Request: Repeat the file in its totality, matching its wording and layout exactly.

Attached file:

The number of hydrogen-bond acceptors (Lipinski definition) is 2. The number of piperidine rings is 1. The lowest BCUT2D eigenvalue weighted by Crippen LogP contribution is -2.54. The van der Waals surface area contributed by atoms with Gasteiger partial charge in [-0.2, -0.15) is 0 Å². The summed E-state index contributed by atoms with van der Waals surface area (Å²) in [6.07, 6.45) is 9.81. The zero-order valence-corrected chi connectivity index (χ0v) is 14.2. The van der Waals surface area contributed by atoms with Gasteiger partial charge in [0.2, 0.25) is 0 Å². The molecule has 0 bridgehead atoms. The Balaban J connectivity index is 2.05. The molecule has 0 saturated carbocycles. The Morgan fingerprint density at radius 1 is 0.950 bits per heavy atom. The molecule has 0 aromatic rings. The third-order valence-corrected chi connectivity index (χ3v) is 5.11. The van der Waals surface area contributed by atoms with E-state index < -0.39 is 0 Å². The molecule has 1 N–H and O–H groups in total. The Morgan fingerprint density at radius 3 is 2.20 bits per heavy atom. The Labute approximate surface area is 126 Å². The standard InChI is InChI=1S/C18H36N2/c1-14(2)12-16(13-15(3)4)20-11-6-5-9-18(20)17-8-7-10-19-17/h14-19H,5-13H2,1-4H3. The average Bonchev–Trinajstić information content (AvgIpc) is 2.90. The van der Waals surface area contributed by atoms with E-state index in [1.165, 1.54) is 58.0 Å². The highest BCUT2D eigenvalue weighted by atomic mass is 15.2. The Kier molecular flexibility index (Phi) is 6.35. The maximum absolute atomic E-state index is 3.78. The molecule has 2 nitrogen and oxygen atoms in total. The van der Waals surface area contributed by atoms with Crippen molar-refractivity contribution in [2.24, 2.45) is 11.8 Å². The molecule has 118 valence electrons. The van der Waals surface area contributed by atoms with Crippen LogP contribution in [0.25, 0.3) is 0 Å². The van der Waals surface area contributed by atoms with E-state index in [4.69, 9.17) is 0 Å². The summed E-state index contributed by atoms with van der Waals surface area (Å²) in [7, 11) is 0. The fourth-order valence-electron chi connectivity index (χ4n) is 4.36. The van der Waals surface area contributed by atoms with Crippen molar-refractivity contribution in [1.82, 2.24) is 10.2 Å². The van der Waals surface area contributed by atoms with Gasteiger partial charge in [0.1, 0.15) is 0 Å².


The number of hydrogen-bond acceptors (Lipinski definition) is 2. The number of piperidine rings is 1. The lowest BCUT2D eigenvalue weighted by Crippen LogP contribution is -2.54. The van der Waals surface area contributed by atoms with Gasteiger partial charge in [-0.2, -0.15) is 0 Å². The summed E-state index contributed by atoms with van der Waals surface area (Å²) in [6.07, 6.45) is 9.81. The zero-order valence-corrected chi connectivity index (χ0v) is 14.2. The van der Waals surface area contributed by atoms with Gasteiger partial charge in [0.2, 0.25) is 0 Å². The molecule has 0 bridgehead atoms. The Balaban J connectivity index is 2.05. The molecule has 0 saturated carbocycles. The Morgan fingerprint density at radius 1 is 0.950 bits per heavy atom. The molecule has 0 aromatic rings. The third-order valence-corrected chi connectivity index (χ3v) is 5.11. The van der Waals surface area contributed by atoms with E-state index < -0.39 is 0 Å². The molecule has 1 N–H and O–H groups in total. The Morgan fingerprint density at radius 3 is 2.20 bits per heavy atom. The Labute approximate surface area is 126 Å². The standard InChI is InChI=1S/C18H36N2/c1-14(2)12-16(13-15(3)4)20-11-6-5-9-18(20)17-8-7-10-19-17/h14-19H,5-13H2,1-4H3. The average Bonchev–Trinajstić information content (AvgIpc) is 2.90. The van der Waals surface area contributed by atoms with E-state index in [1.165, 1.54) is 58.0 Å². The highest BCUT2D eigenvalue weighted by atomic mass is 15.2. The Kier molecular flexibility index (Phi) is 6.35. The maximum absolute atomic E-state index is 3.78. The molecule has 2 nitrogen and oxygen atoms in total. The van der Waals surface area contributed by atoms with Crippen molar-refractivity contribution in [2.24, 2.45) is 11.8 Å². The molecule has 118 valence electrons. The van der Waals surface area contributed by atoms with Crippen LogP contribution in [0.25, 0.3) is 0 Å². The van der Waals surface area contributed by atoms with E-state index in [4.69, 9.17) is 0 Å². The summed E-state index contributed by atoms with van der Waals surface area (Å²) in [7, 11) is 0. The fourth-order valence-electron chi connectivity index (χ4n) is 4.36. The van der Waals surface area contributed by atoms with Crippen molar-refractivity contribution in [1.82, 2.24) is 10.2 Å². The van der Waals surface area contributed by atoms with Gasteiger partial charge in [0.1, 0.15) is 0 Å².